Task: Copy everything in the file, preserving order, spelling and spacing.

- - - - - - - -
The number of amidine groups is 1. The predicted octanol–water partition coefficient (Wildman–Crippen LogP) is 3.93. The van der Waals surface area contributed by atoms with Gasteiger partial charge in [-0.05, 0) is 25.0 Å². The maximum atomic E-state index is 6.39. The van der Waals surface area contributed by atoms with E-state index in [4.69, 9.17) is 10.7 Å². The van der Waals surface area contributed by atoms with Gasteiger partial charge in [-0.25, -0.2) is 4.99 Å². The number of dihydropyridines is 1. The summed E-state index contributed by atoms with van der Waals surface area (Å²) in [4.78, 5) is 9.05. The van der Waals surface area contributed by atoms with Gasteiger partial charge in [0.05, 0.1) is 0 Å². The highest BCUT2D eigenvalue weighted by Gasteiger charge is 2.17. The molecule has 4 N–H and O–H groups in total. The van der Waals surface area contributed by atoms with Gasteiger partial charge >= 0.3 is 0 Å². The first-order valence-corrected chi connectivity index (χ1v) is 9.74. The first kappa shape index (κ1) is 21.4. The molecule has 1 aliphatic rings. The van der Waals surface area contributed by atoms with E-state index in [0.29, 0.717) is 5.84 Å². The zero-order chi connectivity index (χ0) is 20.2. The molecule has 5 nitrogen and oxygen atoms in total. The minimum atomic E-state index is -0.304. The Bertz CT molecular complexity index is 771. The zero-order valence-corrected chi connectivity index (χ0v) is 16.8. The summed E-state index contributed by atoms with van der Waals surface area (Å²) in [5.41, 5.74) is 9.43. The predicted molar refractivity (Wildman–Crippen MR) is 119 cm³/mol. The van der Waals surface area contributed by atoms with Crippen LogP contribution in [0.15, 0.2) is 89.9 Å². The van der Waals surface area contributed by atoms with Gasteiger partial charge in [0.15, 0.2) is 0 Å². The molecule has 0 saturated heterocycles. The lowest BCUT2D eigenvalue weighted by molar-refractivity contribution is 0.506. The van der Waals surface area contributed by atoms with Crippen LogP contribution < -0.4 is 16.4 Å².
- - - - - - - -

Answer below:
The number of amidine groups is 1. The predicted octanol–water partition coefficient (Wildman–Crippen LogP) is 3.93. The van der Waals surface area contributed by atoms with Gasteiger partial charge in [-0.05, 0) is 25.0 Å². The maximum atomic E-state index is 6.39. The van der Waals surface area contributed by atoms with E-state index in [4.69, 9.17) is 10.7 Å². The van der Waals surface area contributed by atoms with Gasteiger partial charge in [-0.25, -0.2) is 4.99 Å². The number of dihydropyridines is 1. The summed E-state index contributed by atoms with van der Waals surface area (Å²) in [4.78, 5) is 9.05. The van der Waals surface area contributed by atoms with Gasteiger partial charge in [0.05, 0.1) is 0 Å². The highest BCUT2D eigenvalue weighted by Gasteiger charge is 2.17. The molecule has 4 N–H and O–H groups in total. The van der Waals surface area contributed by atoms with Gasteiger partial charge >= 0.3 is 0 Å². The first-order valence-corrected chi connectivity index (χ1v) is 9.74. The first kappa shape index (κ1) is 21.4. The molecule has 1 aliphatic rings. The van der Waals surface area contributed by atoms with E-state index in [0.29, 0.717) is 5.84 Å². The zero-order chi connectivity index (χ0) is 20.2. The molecule has 5 nitrogen and oxygen atoms in total. The minimum atomic E-state index is -0.304. The Bertz CT molecular complexity index is 771. The zero-order valence-corrected chi connectivity index (χ0v) is 16.8. The summed E-state index contributed by atoms with van der Waals surface area (Å²) in [5.41, 5.74) is 9.43. The predicted molar refractivity (Wildman–Crippen MR) is 119 cm³/mol. The van der Waals surface area contributed by atoms with Crippen LogP contribution in [0.15, 0.2) is 89.9 Å². The van der Waals surface area contributed by atoms with Gasteiger partial charge in [0.15, 0.2) is 0 Å². The molecule has 0 saturated heterocycles. The lowest BCUT2D eigenvalue weighted by molar-refractivity contribution is 0.506. The van der Waals surface area contributed by atoms with Crippen LogP contribution < -0.4 is 16.4 Å².